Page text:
The first report of Les Miles getting a job offer from Arkansas came this afternoon:
Exclusive: SbB has learned Arkansas is engaged w/ reps of the interests of Les Miles & a $5-yr $27.5M offer is on the table— SPORTSbyBROOKS (@SPORTSbyBROOKS) November 27, 2012
Shortly thereafter, Miles's agent denied that anything was going on. About an hour after that, Bruce Feldman had sources saying that there was something there, but it probably was more about leverage with LSU.
Well, there definitely is something there, and it appears to be a real job offer. Jim Kleinpeter of NOLA.com is confirming the original SbB report that Arkansas has offered Miles its head coaching job at that rate of $27.5 million over five years. That figure comes out to $5.5 million per year and, according to the USA Today salary database, it would make Miles the nation's highest paid coach.
Miles has an interesting contract with LSU. Whenever he wins a national championship, it stipulates that his salary must rise to become the highest among SEC coaches by $1,000. Even though Miles is the fifth-highest paid coach in the country, his $3.75 million per year salary is more than $1.5 million behind Nick Saban's at Alabama. Had Miles won the 2012 BCS National Championship Game, his pay would be up there. He didn't, and so it's not. As it turns out, winning national titles is a hard thing to do.
I was initially inclined to say this is just Miles angling for a salary bump without winning a crystal football, but this thing has gotten to the point where ESPN heard about it and dug up some "sources" to avoid having to credit Brooks with the scoop. Either this is the biggest Jimmy Sexton Gambit ever, and that'd be something considering that Sexton isn't Miles's agent, or Jeff Long really did offer Miles the job.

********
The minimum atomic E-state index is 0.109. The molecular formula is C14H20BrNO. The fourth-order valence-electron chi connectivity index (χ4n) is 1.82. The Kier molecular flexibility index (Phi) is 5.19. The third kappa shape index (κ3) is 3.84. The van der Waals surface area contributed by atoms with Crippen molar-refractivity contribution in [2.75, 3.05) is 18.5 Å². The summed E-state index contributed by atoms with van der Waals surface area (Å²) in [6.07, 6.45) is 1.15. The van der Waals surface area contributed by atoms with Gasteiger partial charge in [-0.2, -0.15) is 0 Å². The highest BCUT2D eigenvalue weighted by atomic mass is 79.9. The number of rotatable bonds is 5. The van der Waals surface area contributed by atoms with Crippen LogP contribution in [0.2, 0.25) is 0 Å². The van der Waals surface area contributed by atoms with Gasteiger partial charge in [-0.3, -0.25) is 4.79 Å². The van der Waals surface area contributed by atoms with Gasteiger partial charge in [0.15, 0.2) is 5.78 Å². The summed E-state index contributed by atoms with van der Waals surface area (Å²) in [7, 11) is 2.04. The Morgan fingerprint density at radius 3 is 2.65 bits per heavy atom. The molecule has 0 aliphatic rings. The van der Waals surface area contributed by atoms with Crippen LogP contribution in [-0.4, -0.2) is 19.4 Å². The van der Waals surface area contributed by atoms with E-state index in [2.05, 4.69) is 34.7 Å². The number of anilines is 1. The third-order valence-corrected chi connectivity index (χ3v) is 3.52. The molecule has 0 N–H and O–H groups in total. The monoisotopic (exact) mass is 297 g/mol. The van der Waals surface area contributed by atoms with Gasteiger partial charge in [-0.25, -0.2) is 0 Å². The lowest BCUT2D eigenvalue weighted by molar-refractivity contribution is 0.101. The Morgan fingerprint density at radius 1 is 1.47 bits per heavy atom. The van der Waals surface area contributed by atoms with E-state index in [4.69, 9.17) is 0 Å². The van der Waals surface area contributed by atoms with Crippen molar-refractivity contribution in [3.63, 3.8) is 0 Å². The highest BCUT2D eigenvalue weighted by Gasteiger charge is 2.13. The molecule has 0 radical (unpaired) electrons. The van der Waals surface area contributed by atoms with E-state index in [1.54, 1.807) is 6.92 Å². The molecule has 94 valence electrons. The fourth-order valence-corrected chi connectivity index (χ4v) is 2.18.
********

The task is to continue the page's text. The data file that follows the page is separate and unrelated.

I'm not sure what Long's play is here. Miles didn't leave LSU for his own alma mater of Michigan, which also happens to be the winningest program in major NCAA football history. I really don't see him leaving Baton Rouge for a job that is, frankly, a step down from the one he has now in the same division. Joe Alleva will always be able to find enough money to keep Miles where he is if that's the central issue, so Long can't pry Miles away with a Godfather offer. It's a bold move, but it's also one that could blow up in his face. If the fan base doesn't like whoever he ends up with or a prime candidate gets snapped up in the meantime, then he'll be seen as having wasted time on this wild goose chase. Plus, now the actual new head coach is not going to be seen as the first choice.
For Miles, there is no incentive to leave. He's pretty well entrenched at LSU, and as I said, he'll get paid. With his team seemingly a perpetual top 10 or so squad every year, he's got things going at roughly as high a level as they get. What reason is there to go to the other half of the Golden Boot to pick up the pieces that Bobby Petrino left behind and John L. Smith scattered to the winds? Not only would Miles instantly become the most hated person in the state of Louisiana, but his image would be tarnished forever as a mercenary only after money.
I really can't figure this one out, but hey, this story involves both Arkansas and Miles. There's bound to be something weird with them in the picture.